SqlConnMgrUIFormCS sqlCMUIForm = new SqlConnMgrUIFormCS();

      sqlCMUIForm.Initialize(_connectionManager, _serviceProvider);
      if (sqlCMUIForm.ShowDialog(parentWindow) == DialogResult.OK)
      {
        return true;
      }
      else
      {
        return false;
      }

    }

In the Edit method, you simply have to display the form for editing. The following code shows an implementation of the Edit method that uses a helper function to encapsulate the code for the form.

    public bool Edit(System.Windows.Forms.IWin32Window parentWindow, Microsoft.SqlServer.Dts.Runtime.Connections connections, Microsoft.SqlServer.Dts.Runtime.Design.ConnectionManagerUIArgs connectionUIArg)
    {

      return EditSqlConnection(parentWindow);

    }

After creating the user interface class that implements the methods of the IDtsConnectionManagerUI interface, you must create a Windows form where the user can configure the properties of your connection manager.

Initializing the User Interface Form

When you display your custom form for editing, you can pass a reference to the connection manager that is being edited. You can pass this reference either by using a custom constructor for the form class, or by creating your own Initialize method as shown here.

   public void Initialize(ConnectionManager connectionManager, IServiceProvider serviceProvider)
    {

      _connectionManager = connectionManager;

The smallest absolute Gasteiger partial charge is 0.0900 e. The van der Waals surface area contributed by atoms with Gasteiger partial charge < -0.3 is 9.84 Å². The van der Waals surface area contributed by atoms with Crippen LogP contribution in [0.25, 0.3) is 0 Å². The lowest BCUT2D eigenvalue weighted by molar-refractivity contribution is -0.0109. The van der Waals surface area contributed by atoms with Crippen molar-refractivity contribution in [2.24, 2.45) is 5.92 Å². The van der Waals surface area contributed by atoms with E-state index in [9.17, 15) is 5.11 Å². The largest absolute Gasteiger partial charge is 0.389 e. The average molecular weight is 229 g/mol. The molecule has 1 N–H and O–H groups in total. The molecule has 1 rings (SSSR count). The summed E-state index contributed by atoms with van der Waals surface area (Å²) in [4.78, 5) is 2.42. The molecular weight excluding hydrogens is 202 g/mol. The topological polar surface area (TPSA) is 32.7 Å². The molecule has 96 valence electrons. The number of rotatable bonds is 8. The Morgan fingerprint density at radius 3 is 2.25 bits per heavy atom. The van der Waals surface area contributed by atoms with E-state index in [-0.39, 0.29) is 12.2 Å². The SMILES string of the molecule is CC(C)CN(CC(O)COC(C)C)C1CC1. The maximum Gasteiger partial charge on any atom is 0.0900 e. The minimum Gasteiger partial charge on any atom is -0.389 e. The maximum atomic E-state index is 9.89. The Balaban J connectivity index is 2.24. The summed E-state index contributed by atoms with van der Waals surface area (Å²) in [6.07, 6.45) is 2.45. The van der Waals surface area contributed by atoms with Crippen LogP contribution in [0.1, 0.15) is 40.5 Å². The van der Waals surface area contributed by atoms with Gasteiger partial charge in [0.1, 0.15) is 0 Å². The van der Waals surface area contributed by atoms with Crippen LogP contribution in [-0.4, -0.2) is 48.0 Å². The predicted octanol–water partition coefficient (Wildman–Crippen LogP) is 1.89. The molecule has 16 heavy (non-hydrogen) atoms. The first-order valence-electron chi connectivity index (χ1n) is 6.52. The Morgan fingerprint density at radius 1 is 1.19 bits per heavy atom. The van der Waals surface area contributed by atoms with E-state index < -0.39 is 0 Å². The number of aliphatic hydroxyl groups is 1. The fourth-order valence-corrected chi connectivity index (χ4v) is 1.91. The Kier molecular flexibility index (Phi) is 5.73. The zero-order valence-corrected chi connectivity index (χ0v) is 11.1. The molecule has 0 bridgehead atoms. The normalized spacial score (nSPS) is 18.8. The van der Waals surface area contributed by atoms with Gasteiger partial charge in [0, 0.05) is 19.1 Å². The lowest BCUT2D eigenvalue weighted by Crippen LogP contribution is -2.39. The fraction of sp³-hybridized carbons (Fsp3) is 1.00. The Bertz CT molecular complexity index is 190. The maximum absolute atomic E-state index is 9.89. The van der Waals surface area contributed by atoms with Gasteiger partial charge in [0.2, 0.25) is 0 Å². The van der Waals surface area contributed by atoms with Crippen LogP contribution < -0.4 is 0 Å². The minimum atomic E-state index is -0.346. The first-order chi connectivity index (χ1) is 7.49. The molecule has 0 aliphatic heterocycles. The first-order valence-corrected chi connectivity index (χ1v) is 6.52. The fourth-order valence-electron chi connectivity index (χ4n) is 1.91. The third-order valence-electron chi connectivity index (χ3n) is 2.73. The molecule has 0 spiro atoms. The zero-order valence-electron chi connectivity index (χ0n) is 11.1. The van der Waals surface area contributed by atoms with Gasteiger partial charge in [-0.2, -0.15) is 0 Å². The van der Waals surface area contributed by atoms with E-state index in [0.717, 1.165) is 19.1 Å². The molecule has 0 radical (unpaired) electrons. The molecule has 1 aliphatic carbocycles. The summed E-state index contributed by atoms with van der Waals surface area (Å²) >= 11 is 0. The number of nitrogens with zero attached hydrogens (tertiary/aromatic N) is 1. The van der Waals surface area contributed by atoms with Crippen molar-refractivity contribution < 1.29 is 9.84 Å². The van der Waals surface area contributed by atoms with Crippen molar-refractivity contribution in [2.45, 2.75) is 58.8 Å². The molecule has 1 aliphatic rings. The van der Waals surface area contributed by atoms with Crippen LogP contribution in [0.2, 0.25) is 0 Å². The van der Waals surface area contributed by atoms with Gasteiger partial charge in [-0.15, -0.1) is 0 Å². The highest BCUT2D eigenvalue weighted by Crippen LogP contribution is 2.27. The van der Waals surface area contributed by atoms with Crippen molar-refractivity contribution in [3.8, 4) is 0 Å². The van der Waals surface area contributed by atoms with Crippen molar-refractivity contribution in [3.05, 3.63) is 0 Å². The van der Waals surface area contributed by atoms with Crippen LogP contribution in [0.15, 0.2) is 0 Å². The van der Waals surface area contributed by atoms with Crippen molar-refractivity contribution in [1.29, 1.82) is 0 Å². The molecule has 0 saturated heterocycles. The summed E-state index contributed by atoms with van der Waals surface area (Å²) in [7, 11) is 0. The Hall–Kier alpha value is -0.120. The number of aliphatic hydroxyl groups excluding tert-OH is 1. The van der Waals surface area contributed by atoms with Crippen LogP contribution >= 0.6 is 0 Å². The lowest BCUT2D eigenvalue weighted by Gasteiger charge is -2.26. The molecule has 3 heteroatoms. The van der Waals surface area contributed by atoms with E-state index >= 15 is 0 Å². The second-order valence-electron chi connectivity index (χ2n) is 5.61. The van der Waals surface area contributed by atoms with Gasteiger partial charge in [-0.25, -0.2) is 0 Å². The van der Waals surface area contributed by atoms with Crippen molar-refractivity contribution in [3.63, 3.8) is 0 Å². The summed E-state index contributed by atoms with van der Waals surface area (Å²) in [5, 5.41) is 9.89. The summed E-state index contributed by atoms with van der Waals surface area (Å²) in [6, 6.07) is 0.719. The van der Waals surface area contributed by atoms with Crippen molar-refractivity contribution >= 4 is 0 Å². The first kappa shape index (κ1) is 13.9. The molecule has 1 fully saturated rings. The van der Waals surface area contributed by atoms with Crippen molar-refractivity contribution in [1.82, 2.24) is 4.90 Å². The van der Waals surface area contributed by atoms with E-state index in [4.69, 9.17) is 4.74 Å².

_serviceProvider = serviceProvider;
      ConfigureControlsFromConnectionManager();
      EnableControls();

    }

Setting Properties on the User Interface Form

Finally, your form class needs a helper function that populates the controls on the form when it is first loaded with the existing or the default values of the properties of the connection manager. Your form class also needs a similar function that sets the values of the properties to the values entered by the user when the user clicks OK and closes the form.

   private const string CONNECTIONNAME_BASE = "SqlConnectionManager";

   private void ConfigureControlsFromConnectionManager()
    {

      string tempName;
      string tempServerName;
      string tempDatabaseName;

      {
        tempName = _connectionManager.Properties["Name"].GetValue(_connectionManager).ToString();
        if (!String.IsNullOrEmpty(tempName))
        {
          _connectionName = tempName;
        }
        else
        {
          _connectionName = CONNECTIONNAME_BASE;
        }

        tempServerName = _connectionManager.Properties["ServerName"].GetValue(_connectionManager).ToString();
        if (!String.IsNullOrEmpty(tempServerName))
        {
          _serverName = tempServerName;
          txtServerName.Text = _serverName;
        }

        tempDatabaseName = _connectionManager.Properties["DatabaseName"].GetValue(_connectionManager).ToString();
        if (!String.IsNullOrEmpty(tempDatabaseName))
        {
          _databaseName = tempDatabaseName;
          txtDatabaseName.Text = _databaseName;
        }

      }

    }

    private void ConfigureConnectionManagerFromControls()
    {

      {
        _connectionManager.Properties["Name"].SetValue(_connectionManager, _connectionName);
        _connectionManager.Properties["ServerName"].SetValue(_connectionManager, _serverName);
        _connectionManager.Properties["DatabaseName"].SetValue(_connectionManager, _databaseName);
      }

    }